If its directors are to be believed, Avengers: Infinity War is a movie that’s full to the brim with possible spoilers, and they’re kindly asking that fans don’t spoil what they see until everyone’s had the chance to watch it.
Joe and Anthony Russo tweeted out an image of Thanos’ Infinity Stones-encrusted glove holding down an informal statement of sorts. The statement explains that only a handful of people know Infinity War’s true plot and only a handful of fans will get the opportunity to see 30 minutes of the film before it’s released publicly. The message is clear: No one really knows anything about Infinity War, and the directors want to keep it that way.
Here’s the full text of the statement, signed by the Russo brothers:
To the greatest fans in the world,
We’re about to embark on the Avengers: Infinity War press tour. We will be visiting fans all over the world screening only a limited amount of selected footage from the film in order to avoid spoiling the story for future viewers.
We will not screen the film in its entirety until the Los Angeles premiere shortly before the film’s global release. Everyone involved with the film has worked incredibly hard for the past two years maintaining the highest level of secrecy. Only a handful of people know the film’s true plot.
We’re asking that when you see Infinity War, in the coming months, that you maintain the same level of secrecy so that all fans can have an equal experience when they watch it for the first time. Don’t spoil it for others, the same way you wouldn’t want it spoiled for you.
Good luck and happy viewing.
It’s a kind and optimistic request that simply ignores film culture and the internet in 2018.
We live in an era where Game of Thrones directors and producers shoot three alternate takes of every scene so that prying paparazzi and journalists hanging over cliffs in Europe can’t tell which is the real version. It’s an era where The Walking Dead uses electronic scripts to avoid people diving through dumpsters and posting spoilers online. Grey’s Anatomy’s producers have hired people to write fake scripts just to throw prying eyes off their scent.
Film culture has become defined by spoilers, for better or worse, and our incessant need to know every little detail of a movie before it’s even released. By the time a film has its opening weekend, everyone on the internet knows just about everything that happens in the movie. Websites, including Polygon, write lengthy post-credits scenes breakdowns on the eve of a blockbuster’s release, and essays about the biggest moments tend to flood the internet by a film’s second day in theaters.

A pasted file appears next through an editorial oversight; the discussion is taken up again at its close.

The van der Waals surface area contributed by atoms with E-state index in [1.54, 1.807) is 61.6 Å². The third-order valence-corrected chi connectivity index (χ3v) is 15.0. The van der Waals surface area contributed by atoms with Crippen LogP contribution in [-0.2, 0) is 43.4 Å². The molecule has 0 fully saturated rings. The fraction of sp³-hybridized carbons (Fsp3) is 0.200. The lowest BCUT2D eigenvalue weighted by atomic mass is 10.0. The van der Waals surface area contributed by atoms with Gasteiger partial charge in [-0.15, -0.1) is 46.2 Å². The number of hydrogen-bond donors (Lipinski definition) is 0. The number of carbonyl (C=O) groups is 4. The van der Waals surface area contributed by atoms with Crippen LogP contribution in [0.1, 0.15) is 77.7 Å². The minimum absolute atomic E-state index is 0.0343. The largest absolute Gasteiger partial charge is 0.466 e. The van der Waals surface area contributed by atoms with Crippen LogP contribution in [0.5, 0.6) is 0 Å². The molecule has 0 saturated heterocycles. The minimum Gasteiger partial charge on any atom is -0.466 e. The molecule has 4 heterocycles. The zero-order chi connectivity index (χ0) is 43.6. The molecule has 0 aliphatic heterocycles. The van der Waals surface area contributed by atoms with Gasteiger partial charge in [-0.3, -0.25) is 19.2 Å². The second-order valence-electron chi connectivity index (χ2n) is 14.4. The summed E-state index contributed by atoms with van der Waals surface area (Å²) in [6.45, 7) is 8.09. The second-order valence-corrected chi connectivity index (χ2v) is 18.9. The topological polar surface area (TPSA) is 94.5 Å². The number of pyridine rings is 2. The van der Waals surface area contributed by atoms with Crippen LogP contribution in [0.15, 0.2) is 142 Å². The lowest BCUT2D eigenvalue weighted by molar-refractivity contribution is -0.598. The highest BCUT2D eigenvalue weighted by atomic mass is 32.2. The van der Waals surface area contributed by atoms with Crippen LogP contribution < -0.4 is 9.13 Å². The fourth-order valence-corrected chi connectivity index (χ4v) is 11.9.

Spoiler culture has become so prominent that people have cultivated “going in blind” challenges, avoiding any mention of a potential spoiler right from the get-go. Take a movie like Star Wars: The Last Jedi; that means not watching any trailer, not reading any article analyzing the trailer, avoiding certain subreddits, muting terms on Twitter, staying clear of Giphy’s homepage and, often times, avoiding enthusiast sites. Yes, that includes Polygon.
We take part in spoiler culture and, although we sometimes fail, we try our best to keep spoilers out of headlines and use generic photos. That’s why our spoiler warnings sit at the top of an article and detail just how big of a revelation the piece examines. It’s unavoidable. People want to read breakdowns of post-credits scenes or watch Infinity War trailers. They want to watch breakdowns on YouTube. They want to point out the tiniest details on subreddits, creating Discord servers just to keep the conversation going.
The internet becomes a difficult place to be for anyone who wants to go into a movie without knowing anything, and that’s just the reality of our culture today. Asking people not to spoil a film is well-intended, but it’s unrealistic. The first major spoilers for Infinity War will appear soon enough. Fan events will be had, and those in attendance will rush home to write up everything they saw. Press screenings will occur, and post-credits scene explainers will pop up a couple of days later. By April 30, three days after the movie is released, collateral spoiler damage will be unavoidable for many
Here’s the thing: If you really don’t want to know anything, avoid the internet completely until you’ve seen Infinity War. Don’t go on Facebook; don’t glance at Twitter; hell, maybe stay away from Polygon for a few days (Ed. note: well, let’s not be hasty). It’s going to be nearly impossible to avoid the fact that someone (probably) dies in Infinity War (place your bets now). The internet was built to share information freely and widely; unfortunately, that also includes the plot of movies and TV shows.
Avengers: Infinity War will be released on April 27.